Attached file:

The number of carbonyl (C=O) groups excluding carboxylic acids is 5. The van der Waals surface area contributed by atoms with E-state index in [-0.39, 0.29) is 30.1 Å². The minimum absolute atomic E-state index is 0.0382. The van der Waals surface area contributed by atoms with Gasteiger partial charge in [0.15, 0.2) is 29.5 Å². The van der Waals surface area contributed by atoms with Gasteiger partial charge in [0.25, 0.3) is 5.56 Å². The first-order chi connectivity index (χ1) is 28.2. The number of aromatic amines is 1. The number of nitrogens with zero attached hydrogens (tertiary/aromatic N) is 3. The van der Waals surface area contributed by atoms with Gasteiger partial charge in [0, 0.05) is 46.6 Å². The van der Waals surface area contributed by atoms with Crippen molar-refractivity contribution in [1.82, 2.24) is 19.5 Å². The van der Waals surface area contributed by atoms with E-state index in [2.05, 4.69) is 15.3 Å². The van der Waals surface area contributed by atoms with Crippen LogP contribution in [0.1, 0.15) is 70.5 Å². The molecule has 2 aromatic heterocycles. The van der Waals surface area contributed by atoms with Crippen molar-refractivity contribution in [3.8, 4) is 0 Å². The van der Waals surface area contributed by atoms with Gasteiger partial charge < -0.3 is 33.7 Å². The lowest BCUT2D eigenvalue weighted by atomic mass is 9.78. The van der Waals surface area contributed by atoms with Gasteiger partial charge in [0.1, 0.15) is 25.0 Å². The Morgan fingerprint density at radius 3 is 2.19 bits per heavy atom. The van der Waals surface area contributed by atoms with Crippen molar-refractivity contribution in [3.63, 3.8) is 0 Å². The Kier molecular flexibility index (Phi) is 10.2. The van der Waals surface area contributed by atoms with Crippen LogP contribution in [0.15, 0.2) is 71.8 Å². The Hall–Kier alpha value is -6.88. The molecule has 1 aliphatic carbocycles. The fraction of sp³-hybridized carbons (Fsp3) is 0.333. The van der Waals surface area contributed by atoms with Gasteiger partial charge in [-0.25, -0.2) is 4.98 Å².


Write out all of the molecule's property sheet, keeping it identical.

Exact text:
The number of carbonyl (C=O) groups excluding carboxylic acids is 5. The van der Waals surface area contributed by atoms with E-state index in [-0.39, 0.29) is 30.1 Å². The minimum absolute atomic E-state index is 0.0382. The van der Waals surface area contributed by atoms with Gasteiger partial charge in [0.15, 0.2) is 29.5 Å². The van der Waals surface area contributed by atoms with Gasteiger partial charge in [0.25, 0.3) is 5.56 Å². The first-order chi connectivity index (χ1) is 28.2. The number of aromatic amines is 1. The number of nitrogens with zero attached hydrogens (tertiary/aromatic N) is 3. The van der Waals surface area contributed by atoms with Gasteiger partial charge in [0, 0.05) is 46.6 Å². The van der Waals surface area contributed by atoms with Crippen molar-refractivity contribution in [1.82, 2.24) is 19.5 Å². The van der Waals surface area contributed by atoms with E-state index in [2.05, 4.69) is 15.3 Å². The van der Waals surface area contributed by atoms with Crippen LogP contribution in [0.1, 0.15) is 70.5 Å². The molecule has 2 aromatic heterocycles. The van der Waals surface area contributed by atoms with Crippen molar-refractivity contribution in [3.8, 4) is 0 Å². The van der Waals surface area contributed by atoms with Gasteiger partial charge < -0.3 is 33.7 Å². The lowest BCUT2D eigenvalue weighted by atomic mass is 9.78. The van der Waals surface area contributed by atoms with Gasteiger partial charge in [0.1, 0.15) is 25.0 Å². The Morgan fingerprint density at radius 3 is 2.19 bits per heavy atom. The van der Waals surface area contributed by atoms with Crippen molar-refractivity contribution in [3.63, 3.8) is 0 Å². The Kier molecular flexibility index (Phi) is 10.2. The van der Waals surface area contributed by atoms with Crippen LogP contribution in [0.15, 0.2) is 71.8 Å². The Hall–Kier alpha value is -6.88. The molecule has 1 aliphatic carbocycles. The fraction of sp³-hybridized carbons (Fsp3) is 0.333. The van der Waals surface area contributed by atoms with Gasteiger partial charge in [-0.25, -0.2) is 4.98 Å².